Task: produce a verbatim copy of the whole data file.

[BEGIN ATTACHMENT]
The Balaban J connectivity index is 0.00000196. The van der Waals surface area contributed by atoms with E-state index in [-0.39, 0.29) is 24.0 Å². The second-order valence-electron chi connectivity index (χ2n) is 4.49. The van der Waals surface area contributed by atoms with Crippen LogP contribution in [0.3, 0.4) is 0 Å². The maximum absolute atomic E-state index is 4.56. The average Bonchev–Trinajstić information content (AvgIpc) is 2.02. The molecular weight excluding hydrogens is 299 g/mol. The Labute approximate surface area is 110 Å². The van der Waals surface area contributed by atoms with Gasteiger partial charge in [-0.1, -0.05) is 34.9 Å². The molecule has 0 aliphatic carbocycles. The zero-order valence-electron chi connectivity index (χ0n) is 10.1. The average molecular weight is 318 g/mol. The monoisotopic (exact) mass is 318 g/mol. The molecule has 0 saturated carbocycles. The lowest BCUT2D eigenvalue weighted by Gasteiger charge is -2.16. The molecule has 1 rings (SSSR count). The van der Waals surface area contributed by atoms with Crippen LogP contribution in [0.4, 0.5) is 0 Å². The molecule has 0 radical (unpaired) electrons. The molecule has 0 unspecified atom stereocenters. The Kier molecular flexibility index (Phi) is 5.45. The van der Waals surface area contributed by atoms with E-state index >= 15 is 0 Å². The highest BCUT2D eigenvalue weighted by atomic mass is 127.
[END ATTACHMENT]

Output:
The Balaban J connectivity index is 0.00000196. The van der Waals surface area contributed by atoms with E-state index in [-0.39, 0.29) is 24.0 Å². The second-order valence-electron chi connectivity index (χ2n) is 4.49. The van der Waals surface area contributed by atoms with Crippen LogP contribution in [0.3, 0.4) is 0 Å². The maximum absolute atomic E-state index is 4.56. The average Bonchev–Trinajstić information content (AvgIpc) is 2.02. The molecular weight excluding hydrogens is 299 g/mol. The Labute approximate surface area is 110 Å². The van der Waals surface area contributed by atoms with Gasteiger partial charge in [-0.1, -0.05) is 34.9 Å². The molecule has 0 aliphatic carbocycles. The zero-order valence-electron chi connectivity index (χ0n) is 10.1. The average molecular weight is 318 g/mol. The monoisotopic (exact) mass is 318 g/mol. The molecule has 0 saturated carbocycles. The lowest BCUT2D eigenvalue weighted by Gasteiger charge is -2.16. The molecule has 1 rings (SSSR count). The van der Waals surface area contributed by atoms with Crippen LogP contribution in [0.4, 0.5) is 0 Å². The molecule has 0 radical (unpaired) electrons. The molecule has 0 unspecified atom stereocenters. The Kier molecular flexibility index (Phi) is 5.45. The van der Waals surface area contributed by atoms with E-state index >= 15 is 0 Å². The highest BCUT2D eigenvalue weighted by atomic mass is 127.